Girl held by Boko Haram: ‘I’d have shot at rescuers’



In February 2016, 16-year-old Zara John , who was freed from Boko Haram was interviewed by the Nigerian military in March 2015. She said how much she relished her life with the Islamist militant commander to whom she was married off while in captivity for about a year, how he had taken care of her and provided all her needs.

“If I had a gun when the Nigerian military came to rescue me, I would have shot at the soldiers,” she said.
There are any number of reasons why a teenager would feel this way about a man who was part of a group that razed her home before abducting her and several other girls, women and children in her community.

It could be Stockholm syndrome, or puppy love, or simply a case of a girl who, for the first time in her life as a young female in the hinterlands of northeast Nigeria, found a life purpose other than cooking and cleaning and babysitting for her family: she was part of a group which planned to take over the world.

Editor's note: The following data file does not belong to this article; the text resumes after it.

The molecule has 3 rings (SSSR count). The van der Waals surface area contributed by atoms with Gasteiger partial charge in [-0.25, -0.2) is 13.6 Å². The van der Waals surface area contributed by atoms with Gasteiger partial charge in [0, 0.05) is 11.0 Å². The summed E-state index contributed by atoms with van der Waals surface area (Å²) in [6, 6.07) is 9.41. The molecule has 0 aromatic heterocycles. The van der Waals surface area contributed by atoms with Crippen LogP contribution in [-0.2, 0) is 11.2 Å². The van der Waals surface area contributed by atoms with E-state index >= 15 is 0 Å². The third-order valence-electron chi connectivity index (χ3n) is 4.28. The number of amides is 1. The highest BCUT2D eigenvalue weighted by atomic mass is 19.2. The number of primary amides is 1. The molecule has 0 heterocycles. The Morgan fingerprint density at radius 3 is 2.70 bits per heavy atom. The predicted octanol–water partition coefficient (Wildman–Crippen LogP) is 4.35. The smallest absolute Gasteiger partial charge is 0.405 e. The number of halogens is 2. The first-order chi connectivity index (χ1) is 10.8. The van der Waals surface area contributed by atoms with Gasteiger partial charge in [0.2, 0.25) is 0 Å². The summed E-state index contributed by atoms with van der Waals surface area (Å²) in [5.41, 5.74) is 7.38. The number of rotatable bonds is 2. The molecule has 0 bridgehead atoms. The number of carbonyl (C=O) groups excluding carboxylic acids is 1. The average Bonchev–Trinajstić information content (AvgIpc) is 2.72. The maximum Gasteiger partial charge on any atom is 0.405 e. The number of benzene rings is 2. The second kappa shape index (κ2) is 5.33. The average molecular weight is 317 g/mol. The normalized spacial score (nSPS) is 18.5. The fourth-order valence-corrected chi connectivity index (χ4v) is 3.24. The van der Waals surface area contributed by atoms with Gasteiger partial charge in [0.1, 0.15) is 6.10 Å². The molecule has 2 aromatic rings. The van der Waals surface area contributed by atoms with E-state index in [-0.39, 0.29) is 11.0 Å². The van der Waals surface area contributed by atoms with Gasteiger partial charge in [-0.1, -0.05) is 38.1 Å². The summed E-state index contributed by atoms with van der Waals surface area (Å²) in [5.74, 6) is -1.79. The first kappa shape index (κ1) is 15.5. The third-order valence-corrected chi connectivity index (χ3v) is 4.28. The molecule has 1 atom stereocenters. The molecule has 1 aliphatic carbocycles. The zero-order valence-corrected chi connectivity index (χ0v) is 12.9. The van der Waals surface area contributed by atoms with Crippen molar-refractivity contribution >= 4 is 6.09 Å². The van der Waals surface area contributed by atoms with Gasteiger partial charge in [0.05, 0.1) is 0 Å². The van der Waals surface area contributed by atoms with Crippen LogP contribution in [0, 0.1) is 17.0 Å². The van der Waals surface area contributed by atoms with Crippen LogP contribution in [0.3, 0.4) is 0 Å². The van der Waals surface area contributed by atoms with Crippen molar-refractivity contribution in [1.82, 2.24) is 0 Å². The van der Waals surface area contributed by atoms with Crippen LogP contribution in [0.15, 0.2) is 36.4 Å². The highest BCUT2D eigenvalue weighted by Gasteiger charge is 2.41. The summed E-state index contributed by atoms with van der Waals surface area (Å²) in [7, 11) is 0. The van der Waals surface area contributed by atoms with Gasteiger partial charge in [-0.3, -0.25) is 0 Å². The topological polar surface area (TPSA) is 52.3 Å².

Whatever the case, Zara was clearly not the trembling sex-slave that many other rescued girls are reported to have been.

The wait continues

April 14 marks two years since nearly 300 schoolgirls were kidnapped by Boko Haram from their school dormitory in Chibok, northeast Nigeria, sparking off the global “Bring Back Our Girls” campaign.
Many Nigerian activists were thrown into a state of panic last month, when a suspected female suicide bomber claimed to be one of the missing Chibok girls after she was arrested in Cameroon. Official investigations eventually revealed that the 12-year-old was not from Chibok but abducted from Bama in northeastern Nigeria by Boko Haram a year ago.